Hong Kong politicians have begun debate in advance of a vote on a controversial reform package amid protests and tensions over an alleged explosives plot.
Wednesday’s vote highlights the gulf between democracy campaigners against the government after protests which saw tens of thousands of protesters take to the streets last year over the controversial electoral road map.
Although the government’s reform proposal would for the first time give all residents the right to vote for the chief executive in 2017, it adheres to a Chinese government ruling that candidates must be vetted by a loyalist committee.
The plan is derided as “fake democracy” by opposition legislators, who have pledged to vote against it and deny the two-thirds majority it needs to pass.
Authorities in Hong Kong have said repeatedly that they cannot diverge from Beijing’s August ruling, which prompted weeks of mass rallies that brought parts of Hong Kong to a standstill.
The bill goes before legislators for debate on Wednesday afternoon, with the vote expected to take place by Friday.
Hundreds of protesters from both sides gathered outside the legislature on Wednesday morning.
Al Jazeera’s Adrian Brown, reporting from outside the Legislative Council, said the crowds were much smaller than ones that erupted earlier.
The protesters were kept apart by metal barriers while police guarded the entrance to the building.
“I’m here to oppose the so-called democracy,” said Fion Wong, a protester in her 40s.
“Passing it [the bill] would be a betrayal of those who took part in the Occupy movement,” she said, referring to last year’s mass protests.
Alan Leong, a Civic Party legislator, urged cheering pro-democracy supporters to “continue to fight”.
For their part, pro-government supporters waved Chinese national flags and shouted “2017, make it happen!” through loudspeakers.
The latest protests are occurring after Hong Kong police arrested 10 people “on suspicion of conspiracy to manufacture explosives” and seized materials they said could be used to make the highly volatile explosive TATP.
Police said one suspect had claimed to be a member of a “radical local group”, named by local media as the National Independent Party.
The group was reportedly linked to the pro-democracy “localist” movement that is seeking a more independent Hong Kong.
Five men and one woman were jointly charged with conspiracy to cause an explosion and were due to appear in court on Wednesday, while one man and three women were freed on bail pending further investigations.
But activists accused the authorities of a smear campaign, with many saying they had never heard of the group.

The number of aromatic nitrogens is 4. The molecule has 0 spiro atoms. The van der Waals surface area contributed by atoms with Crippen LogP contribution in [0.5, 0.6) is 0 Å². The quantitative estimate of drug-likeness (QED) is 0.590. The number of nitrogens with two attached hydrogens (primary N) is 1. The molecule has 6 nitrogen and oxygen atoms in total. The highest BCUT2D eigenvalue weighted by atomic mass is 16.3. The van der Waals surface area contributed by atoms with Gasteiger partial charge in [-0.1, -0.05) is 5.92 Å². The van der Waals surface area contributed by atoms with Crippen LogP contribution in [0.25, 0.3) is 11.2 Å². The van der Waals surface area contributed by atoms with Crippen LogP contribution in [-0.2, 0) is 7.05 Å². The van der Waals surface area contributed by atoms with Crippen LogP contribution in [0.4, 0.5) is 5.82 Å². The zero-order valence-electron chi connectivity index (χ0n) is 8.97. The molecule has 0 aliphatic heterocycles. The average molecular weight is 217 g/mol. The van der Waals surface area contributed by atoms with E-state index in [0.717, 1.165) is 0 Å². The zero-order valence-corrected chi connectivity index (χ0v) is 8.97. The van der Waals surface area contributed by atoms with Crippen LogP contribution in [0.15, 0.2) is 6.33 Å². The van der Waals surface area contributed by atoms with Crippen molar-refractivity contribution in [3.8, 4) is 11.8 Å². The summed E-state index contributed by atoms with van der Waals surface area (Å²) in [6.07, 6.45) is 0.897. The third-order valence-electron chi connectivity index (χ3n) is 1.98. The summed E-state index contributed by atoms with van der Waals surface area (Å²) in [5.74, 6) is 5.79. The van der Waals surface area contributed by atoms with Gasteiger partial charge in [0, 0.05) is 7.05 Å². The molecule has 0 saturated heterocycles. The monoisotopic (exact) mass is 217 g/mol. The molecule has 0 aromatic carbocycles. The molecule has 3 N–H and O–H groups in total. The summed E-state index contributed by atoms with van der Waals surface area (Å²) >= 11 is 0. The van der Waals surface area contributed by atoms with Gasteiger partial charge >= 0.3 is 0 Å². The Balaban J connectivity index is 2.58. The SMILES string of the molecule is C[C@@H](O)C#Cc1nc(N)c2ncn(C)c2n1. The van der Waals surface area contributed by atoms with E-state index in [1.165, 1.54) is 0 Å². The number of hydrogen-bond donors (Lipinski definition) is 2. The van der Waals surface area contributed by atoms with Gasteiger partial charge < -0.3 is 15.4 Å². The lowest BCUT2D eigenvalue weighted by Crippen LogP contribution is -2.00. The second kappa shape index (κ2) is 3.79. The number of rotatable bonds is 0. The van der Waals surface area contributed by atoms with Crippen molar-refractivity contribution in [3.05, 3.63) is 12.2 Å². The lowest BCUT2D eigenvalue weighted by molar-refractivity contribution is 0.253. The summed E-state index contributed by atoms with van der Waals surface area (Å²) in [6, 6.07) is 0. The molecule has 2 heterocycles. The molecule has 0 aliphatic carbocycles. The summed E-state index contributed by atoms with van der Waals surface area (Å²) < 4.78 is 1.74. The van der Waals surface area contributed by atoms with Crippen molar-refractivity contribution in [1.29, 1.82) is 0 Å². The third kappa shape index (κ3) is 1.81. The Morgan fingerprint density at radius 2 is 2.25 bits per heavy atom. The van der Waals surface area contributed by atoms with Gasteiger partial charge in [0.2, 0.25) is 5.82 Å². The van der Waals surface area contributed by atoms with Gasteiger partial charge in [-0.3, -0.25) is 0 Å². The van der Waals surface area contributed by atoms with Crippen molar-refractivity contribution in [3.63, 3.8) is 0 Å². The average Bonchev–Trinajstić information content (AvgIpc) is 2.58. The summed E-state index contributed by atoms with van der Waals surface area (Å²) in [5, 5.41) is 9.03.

The Hong Kong government has said political reform would be off the table if the current package is rejected.
FIELD NOTES FROM OUR CORRESPONDENT
This is another historic moment for Hong Kong.
Politically, everything since the handover in 1997 has been leading up to this moment: a vote on the method to elect the city state’s next leader in 2017.
The irony, of course, is that China – the world’s last major communist state – is imploring Hong Kong to embrace the democratic model decided on by the National People’s Congress last year.
The NPC passed a resolution stating that Hong Kong could choose its chief executive in a popular vote on condition there were no more than three vetted candidates. That, in essence, is China’s definition of democracy.
A vote where the outcome won’t produce any nasty surprises, like a chief executive who might feel like inviting the Dalai Lama to visit.
Hong Kong’s opposition parties say the NPC’s resolution offers only “fake democracy” which is why they will be voting against it at the marathon debate now under way in Hong Kong’s mini parliament, the Legislative Assembly.
It could be Friday before legislators vote on the government’s electoral reform package.
Each legislator will be given the chance to speak for 15 minutes. And there are 70 of them!
For the government to get its way, it will need the votes of two-thirds of the legislators – but that would entail at least four democrats supporting the package. That, for now, seems a remote prospect.
Beijing is fond of pointing out that nowhere else in China enjoys the sort of freedoms that Hong Kong does, and consequently feels like the parent of a particularly petulant child that is never satisfied.